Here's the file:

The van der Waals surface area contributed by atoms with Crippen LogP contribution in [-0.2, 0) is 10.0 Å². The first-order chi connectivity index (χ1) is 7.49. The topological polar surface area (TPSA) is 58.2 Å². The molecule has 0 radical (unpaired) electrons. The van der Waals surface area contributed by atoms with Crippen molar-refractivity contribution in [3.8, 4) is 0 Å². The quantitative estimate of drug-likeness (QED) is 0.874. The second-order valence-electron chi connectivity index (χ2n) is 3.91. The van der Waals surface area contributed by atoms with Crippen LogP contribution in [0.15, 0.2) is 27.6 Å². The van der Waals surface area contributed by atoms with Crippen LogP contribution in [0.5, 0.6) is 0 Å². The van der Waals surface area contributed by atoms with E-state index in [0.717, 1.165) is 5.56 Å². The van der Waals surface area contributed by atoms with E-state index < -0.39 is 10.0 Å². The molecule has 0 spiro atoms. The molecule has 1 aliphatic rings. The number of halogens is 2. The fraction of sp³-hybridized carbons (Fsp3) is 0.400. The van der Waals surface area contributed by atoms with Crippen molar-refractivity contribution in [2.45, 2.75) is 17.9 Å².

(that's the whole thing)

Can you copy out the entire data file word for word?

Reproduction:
The van der Waals surface area contributed by atoms with Crippen LogP contribution in [-0.2, 0) is 10.0 Å². The first-order chi connectivity index (χ1) is 7.49. The topological polar surface area (TPSA) is 58.2 Å². The molecule has 0 radical (unpaired) electrons. The van der Waals surface area contributed by atoms with Crippen molar-refractivity contribution in [3.8, 4) is 0 Å². The quantitative estimate of drug-likeness (QED) is 0.874. The second-order valence-electron chi connectivity index (χ2n) is 3.91. The van der Waals surface area contributed by atoms with Crippen LogP contribution in [0.15, 0.2) is 27.6 Å². The van der Waals surface area contributed by atoms with Crippen LogP contribution in [0.5, 0.6) is 0 Å². The van der Waals surface area contributed by atoms with E-state index in [0.717, 1.165) is 5.56 Å². The van der Waals surface area contributed by atoms with E-state index < -0.39 is 10.0 Å². The molecule has 0 spiro atoms. The molecule has 1 aliphatic rings. The number of halogens is 2. The fraction of sp³-hybridized carbons (Fsp3) is 0.400. The van der Waals surface area contributed by atoms with Crippen molar-refractivity contribution in [2.45, 2.75) is 17.9 Å².